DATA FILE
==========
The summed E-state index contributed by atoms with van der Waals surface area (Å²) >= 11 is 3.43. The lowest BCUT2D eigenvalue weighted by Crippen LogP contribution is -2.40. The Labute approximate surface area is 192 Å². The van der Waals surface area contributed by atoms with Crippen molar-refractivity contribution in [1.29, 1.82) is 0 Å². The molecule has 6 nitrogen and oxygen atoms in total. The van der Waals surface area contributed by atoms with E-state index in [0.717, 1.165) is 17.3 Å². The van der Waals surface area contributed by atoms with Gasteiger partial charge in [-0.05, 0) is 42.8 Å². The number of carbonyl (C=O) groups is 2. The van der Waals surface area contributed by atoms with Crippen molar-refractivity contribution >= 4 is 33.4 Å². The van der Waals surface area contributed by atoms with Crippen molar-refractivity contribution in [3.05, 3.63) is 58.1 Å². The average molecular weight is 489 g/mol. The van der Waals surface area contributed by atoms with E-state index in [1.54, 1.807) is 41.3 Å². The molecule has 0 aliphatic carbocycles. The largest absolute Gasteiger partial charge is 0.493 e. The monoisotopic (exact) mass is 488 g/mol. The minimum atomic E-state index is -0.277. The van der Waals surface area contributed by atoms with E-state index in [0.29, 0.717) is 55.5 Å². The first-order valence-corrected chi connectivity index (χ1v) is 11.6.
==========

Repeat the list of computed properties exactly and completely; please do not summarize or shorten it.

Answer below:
The summed E-state index contributed by atoms with van der Waals surface area (Å²) >= 11 is 3.43. The lowest BCUT2D eigenvalue weighted by Crippen LogP contribution is -2.40. The Labute approximate surface area is 192 Å². The van der Waals surface area contributed by atoms with Crippen molar-refractivity contribution in [1.29, 1.82) is 0 Å². The molecule has 6 nitrogen and oxygen atoms in total. The van der Waals surface area contributed by atoms with E-state index in [0.717, 1.165) is 17.3 Å². The van der Waals surface area contributed by atoms with Gasteiger partial charge in [-0.05, 0) is 42.8 Å². The number of carbonyl (C=O) groups is 2. The van der Waals surface area contributed by atoms with Crippen molar-refractivity contribution >= 4 is 33.4 Å². The van der Waals surface area contributed by atoms with Crippen molar-refractivity contribution in [3.05, 3.63) is 58.1 Å². The average molecular weight is 489 g/mol. The van der Waals surface area contributed by atoms with E-state index in [1.54, 1.807) is 41.3 Å². The molecule has 0 aliphatic carbocycles. The largest absolute Gasteiger partial charge is 0.493 e. The monoisotopic (exact) mass is 488 g/mol. The minimum atomic E-state index is -0.277. The van der Waals surface area contributed by atoms with E-state index in [0.29, 0.717) is 55.5 Å². The first-order valence-corrected chi connectivity index (χ1v) is 11.6.